If you’re a fan of the occasional comic strip or graphic novel, you probably already know about the wonders of illustration. From children’s books to advertising campaigns, illustrators can use their drawing and artistic skills in a wide variety of industries. This includes the internet…
Web-comic artists write comic strips specifically for the web. Instead of finding their comics in a newspaper, web-comic artists load their content onto a website for the world to see.
We caught up with creator of The Adventures of Business Cat, Tom Fonder, to ask him all about what it’s like to be an illustrator/web-comic artist…
Name: Tom Fonder
Industry: Art and Design Careers
What is your job: Freelance Illustrator and Web-Comic Artist
How long have you worked here / been doing this job?
University: Bachelor of Creative Industries – Film and Video
Favourite High School Subjects:
Drama, Art, Media Studies.
Film, Filmmaking, Web-comics, Graphic Novels.
What was your very first job?
My very first job was working as a Kennel Hand at a Veterinary Clinic.
What did you want to do when you were at school?
I wanted to be an actor. I went to a Performing Arts high school and it was almost expected of everyone in the drama programme to go into acting. Towards the end this evolved into wanting to be a Film Director.
What made you want to get into Illustration/Webcomics?
I never really wanted to ‘get into illustration’ specifically as a job. I’ve always loved drawing and have been doing it for as long as I can remember. It was only until I started my web-comic that I realised this could be something I could do to make a living.
When it comes to the comics side of thing, I cut my teeth on Calvin and Hobbes when I was a kid and was addicted to the comics section of the newspaper. I think it was a mixture of that and wanting to make people laugh that pushed me towards creating a web-comic.
How did you get there?
I’ve always been a drawer so I had those skills under my belt from an early age. In high school, a friend and I came up with an idea for a comic strip and I started drawing it. Years later, I created a website for the comic and as it became more and more popular, I started to get commissions for freelance illustration work. After doing it on the side for a while, my comic was popular enough for me to focus on it full-time.
What is a typical day at work/project like?
The first thing I do is check my emails and the comments section of my website. After replying to emails/comments I start to plan for the next comic strip. This usually involves a lot of brainstorming and sketching on a note-pad. Once I know the general outline, I’ll start drawing things out on my tablet. When I’m done, I load everything up to my website, post it to social media and I’m done. Then I can start focusing on any of the freelance illustration work I might have for the rest of the week.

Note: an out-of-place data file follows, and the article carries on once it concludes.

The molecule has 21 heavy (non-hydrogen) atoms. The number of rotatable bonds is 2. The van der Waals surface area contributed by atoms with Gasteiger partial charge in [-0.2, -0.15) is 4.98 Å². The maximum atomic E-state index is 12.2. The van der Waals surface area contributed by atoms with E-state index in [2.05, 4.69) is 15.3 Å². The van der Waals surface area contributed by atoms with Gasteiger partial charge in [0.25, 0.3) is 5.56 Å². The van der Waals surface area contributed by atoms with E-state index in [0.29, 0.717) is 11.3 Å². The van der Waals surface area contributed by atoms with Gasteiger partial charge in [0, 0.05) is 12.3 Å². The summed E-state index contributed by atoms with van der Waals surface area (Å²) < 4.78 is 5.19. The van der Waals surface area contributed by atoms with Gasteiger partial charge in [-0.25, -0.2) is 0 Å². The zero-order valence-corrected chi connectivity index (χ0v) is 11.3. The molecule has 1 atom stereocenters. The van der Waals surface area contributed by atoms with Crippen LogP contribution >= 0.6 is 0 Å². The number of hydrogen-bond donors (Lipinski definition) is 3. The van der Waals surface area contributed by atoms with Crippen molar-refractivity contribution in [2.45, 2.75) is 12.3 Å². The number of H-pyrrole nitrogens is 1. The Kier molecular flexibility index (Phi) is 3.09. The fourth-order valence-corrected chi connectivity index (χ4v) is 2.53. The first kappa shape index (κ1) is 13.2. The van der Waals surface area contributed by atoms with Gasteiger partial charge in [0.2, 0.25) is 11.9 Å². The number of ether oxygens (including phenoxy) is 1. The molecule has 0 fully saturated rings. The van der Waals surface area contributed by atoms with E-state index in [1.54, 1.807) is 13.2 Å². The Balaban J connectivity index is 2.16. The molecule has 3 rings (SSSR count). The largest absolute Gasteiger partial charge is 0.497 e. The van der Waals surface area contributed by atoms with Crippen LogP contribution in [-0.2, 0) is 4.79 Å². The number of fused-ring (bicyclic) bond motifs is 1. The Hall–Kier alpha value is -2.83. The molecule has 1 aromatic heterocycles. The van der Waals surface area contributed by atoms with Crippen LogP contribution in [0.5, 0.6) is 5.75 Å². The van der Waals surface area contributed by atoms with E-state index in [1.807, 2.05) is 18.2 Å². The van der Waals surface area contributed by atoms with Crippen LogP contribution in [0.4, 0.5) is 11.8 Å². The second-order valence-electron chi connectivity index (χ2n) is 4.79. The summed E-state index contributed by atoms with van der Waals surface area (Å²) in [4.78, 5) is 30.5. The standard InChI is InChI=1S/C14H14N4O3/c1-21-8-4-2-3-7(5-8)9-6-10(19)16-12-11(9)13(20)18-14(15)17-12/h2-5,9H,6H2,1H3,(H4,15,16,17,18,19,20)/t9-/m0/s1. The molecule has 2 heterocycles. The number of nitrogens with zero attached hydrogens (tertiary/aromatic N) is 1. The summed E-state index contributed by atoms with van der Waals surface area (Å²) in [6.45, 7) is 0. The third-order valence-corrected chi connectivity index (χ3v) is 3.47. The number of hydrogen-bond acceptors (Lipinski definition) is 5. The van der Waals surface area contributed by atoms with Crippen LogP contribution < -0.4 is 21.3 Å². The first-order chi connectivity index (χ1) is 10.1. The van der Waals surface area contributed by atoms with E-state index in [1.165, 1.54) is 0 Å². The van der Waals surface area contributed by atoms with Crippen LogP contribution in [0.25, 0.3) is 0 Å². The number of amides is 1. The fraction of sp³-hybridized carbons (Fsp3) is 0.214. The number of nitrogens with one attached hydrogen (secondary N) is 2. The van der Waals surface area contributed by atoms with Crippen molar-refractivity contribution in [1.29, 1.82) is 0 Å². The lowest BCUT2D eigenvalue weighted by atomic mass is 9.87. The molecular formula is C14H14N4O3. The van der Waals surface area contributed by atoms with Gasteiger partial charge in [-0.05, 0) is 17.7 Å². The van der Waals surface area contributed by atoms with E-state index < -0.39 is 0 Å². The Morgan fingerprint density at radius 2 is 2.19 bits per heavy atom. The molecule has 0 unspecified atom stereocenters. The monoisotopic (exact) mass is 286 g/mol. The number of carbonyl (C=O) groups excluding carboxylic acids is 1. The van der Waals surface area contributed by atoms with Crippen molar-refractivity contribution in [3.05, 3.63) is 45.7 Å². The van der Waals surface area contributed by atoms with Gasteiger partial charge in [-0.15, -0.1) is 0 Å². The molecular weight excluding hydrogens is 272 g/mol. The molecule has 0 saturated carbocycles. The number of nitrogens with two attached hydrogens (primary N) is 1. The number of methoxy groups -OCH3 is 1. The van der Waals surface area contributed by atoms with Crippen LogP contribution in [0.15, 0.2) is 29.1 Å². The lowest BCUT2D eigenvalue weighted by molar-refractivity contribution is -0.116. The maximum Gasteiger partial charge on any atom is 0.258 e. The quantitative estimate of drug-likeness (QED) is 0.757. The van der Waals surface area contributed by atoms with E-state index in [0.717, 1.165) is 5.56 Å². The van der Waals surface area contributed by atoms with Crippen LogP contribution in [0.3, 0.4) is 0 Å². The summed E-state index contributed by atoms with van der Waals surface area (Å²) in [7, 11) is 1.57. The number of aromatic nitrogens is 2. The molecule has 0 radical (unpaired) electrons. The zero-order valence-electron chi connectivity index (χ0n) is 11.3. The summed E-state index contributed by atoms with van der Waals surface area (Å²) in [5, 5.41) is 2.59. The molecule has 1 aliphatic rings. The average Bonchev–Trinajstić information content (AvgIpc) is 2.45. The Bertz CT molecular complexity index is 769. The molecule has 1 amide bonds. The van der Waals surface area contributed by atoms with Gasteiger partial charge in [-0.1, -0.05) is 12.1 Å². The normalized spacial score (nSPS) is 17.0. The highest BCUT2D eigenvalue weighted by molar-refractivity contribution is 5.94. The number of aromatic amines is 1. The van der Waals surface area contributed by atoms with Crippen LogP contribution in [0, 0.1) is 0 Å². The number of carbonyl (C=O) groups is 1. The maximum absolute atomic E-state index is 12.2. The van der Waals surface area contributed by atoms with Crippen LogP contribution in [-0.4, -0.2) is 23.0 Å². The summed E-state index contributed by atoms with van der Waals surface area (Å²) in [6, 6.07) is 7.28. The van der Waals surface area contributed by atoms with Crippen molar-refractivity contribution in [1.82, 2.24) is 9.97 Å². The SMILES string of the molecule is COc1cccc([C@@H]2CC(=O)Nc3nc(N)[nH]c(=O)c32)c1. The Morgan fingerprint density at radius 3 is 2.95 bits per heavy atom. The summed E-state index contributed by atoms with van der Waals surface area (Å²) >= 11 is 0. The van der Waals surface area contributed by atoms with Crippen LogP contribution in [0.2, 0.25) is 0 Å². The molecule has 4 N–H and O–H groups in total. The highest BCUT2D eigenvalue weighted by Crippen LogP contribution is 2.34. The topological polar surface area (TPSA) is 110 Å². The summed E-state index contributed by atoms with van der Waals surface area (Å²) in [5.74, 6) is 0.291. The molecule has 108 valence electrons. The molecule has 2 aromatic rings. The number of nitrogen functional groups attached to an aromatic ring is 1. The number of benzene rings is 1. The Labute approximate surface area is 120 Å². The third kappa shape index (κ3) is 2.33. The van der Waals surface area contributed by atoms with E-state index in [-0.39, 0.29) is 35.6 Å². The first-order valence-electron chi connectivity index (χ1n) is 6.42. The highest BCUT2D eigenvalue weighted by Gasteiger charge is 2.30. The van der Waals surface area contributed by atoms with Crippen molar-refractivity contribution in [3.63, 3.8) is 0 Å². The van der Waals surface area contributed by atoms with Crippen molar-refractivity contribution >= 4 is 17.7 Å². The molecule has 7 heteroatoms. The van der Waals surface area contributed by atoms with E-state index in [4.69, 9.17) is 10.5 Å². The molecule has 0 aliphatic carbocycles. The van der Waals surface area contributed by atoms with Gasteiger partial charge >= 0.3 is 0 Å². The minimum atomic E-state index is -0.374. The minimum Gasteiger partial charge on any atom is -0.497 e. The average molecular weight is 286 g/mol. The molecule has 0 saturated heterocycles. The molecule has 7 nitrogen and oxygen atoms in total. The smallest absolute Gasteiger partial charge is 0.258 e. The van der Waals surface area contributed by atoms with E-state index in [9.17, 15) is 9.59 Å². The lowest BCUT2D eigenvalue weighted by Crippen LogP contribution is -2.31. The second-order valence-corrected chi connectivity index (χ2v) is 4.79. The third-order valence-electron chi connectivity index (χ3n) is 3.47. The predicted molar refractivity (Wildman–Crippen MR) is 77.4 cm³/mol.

What’s the best thing about your job?
I can work from home, choose my own hours and be my own boss. I also get to make people laugh.
What is the most challenging thing about it?
Motivation and inspiration. People think that artists have this built-in ability to just ‘work’. That’s not true at all. One of the hardest parts is actually coming up with ideas in the first place.
What advice do you have for people who want to do what you do?
Just keep drawing. Seriously. There is nothing that can improve you more as an illustrator than just…drawing. Even if you don’t think you’re good at it – keep doing it. You can only improve. If you’re serious about doing this as a profession, don’t turn down the occasional ‘family friend wants you to draw their dog’ commission. This can be used for your portfolio later on.
If you want to go digital – which you kind of need to do these days – teach yourself. Don’t wait for college or uni to learn how to use programmes like photoshop or illustrator. Save up for a tablet or the Adobe Suite (or use free-to-use programmes) and get started. There are plenty of free online tutorials that can teach you the basics.
Also, be vigilant about getting paid freelance work. Don’t just sit around waiting for it to come to you – ask around. And only do something for free (or as they say ‘for exposure’) a couple of times when you start out. You deserve to be paid for your talent.
What things do you wish you’d known before starting this job?
How much emailing is involved...
Where would you like to be in 5 years?
This is a bit awkward because I honestly don’t know. I’d like to continue my web-comics and freelance work but I would also like to go into Filmmaking (since my degree is in Film and Video). At the moment I’m at a bit of a crossroads, but the good thing about careers is that they don’t have to be set in stone. I like illustrating but who knows where I’ll be in the future.
Photo by Robert Ball